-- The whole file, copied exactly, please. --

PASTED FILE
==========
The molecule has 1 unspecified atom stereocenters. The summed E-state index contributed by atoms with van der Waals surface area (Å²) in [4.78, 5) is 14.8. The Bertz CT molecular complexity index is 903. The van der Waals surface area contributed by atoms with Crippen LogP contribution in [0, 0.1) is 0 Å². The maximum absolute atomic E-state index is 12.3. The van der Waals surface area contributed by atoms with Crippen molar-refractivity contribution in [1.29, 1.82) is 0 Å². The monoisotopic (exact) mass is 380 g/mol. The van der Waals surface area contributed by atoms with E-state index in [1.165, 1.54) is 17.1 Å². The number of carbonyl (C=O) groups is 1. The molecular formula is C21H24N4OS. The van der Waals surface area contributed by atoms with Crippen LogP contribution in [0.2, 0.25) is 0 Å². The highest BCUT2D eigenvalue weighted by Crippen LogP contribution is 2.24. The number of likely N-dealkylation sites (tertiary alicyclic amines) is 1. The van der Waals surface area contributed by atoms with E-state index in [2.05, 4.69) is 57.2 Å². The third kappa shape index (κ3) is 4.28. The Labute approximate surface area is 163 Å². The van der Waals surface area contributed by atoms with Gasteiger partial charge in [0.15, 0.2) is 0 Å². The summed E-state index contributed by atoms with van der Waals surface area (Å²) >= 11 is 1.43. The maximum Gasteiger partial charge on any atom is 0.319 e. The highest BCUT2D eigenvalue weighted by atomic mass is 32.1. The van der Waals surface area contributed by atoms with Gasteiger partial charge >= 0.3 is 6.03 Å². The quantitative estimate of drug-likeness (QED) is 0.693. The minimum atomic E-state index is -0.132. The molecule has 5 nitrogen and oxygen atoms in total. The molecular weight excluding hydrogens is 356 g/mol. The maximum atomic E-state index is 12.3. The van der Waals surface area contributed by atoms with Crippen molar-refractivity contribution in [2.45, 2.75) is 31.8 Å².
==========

The molecule has 1 unspecified atom stereocenters. The summed E-state index contributed by atoms with van der Waals surface area (Å²) in [4.78, 5) is 14.8. The Bertz CT molecular complexity index is 903. The van der Waals surface area contributed by atoms with Crippen LogP contribution in [0, 0.1) is 0 Å². The maximum absolute atomic E-state index is 12.3. The van der Waals surface area contributed by atoms with Crippen molar-refractivity contribution in [1.29, 1.82) is 0 Å². The monoisotopic (exact) mass is 380 g/mol. The van der Waals surface area contributed by atoms with E-state index in [1.165, 1.54) is 17.1 Å². The number of carbonyl (C=O) groups is 1. The molecular formula is C21H24N4OS. The van der Waals surface area contributed by atoms with Crippen LogP contribution in [0.2, 0.25) is 0 Å². The highest BCUT2D eigenvalue weighted by Crippen LogP contribution is 2.24. The number of likely N-dealkylation sites (tertiary alicyclic amines) is 1. The van der Waals surface area contributed by atoms with E-state index in [2.05, 4.69) is 57.2 Å². The third kappa shape index (κ3) is 4.28. The Labute approximate surface area is 163 Å². The van der Waals surface area contributed by atoms with Gasteiger partial charge in [0.15, 0.2) is 0 Å². The summed E-state index contributed by atoms with van der Waals surface area (Å²) >= 11 is 1.43. The maximum Gasteiger partial charge on any atom is 0.319 e. The highest BCUT2D eigenvalue weighted by atomic mass is 32.1. The van der Waals surface area contributed by atoms with Gasteiger partial charge >= 0.3 is 6.03 Å². The quantitative estimate of drug-likeness (QED) is 0.693. The minimum atomic E-state index is -0.132. The molecule has 5 nitrogen and oxygen atoms in total. The molecular weight excluding hydrogens is 356 g/mol. The maximum atomic E-state index is 12.3. The van der Waals surface area contributed by atoms with Crippen molar-refractivity contribution in [2.45, 2.75) is 31.8 Å².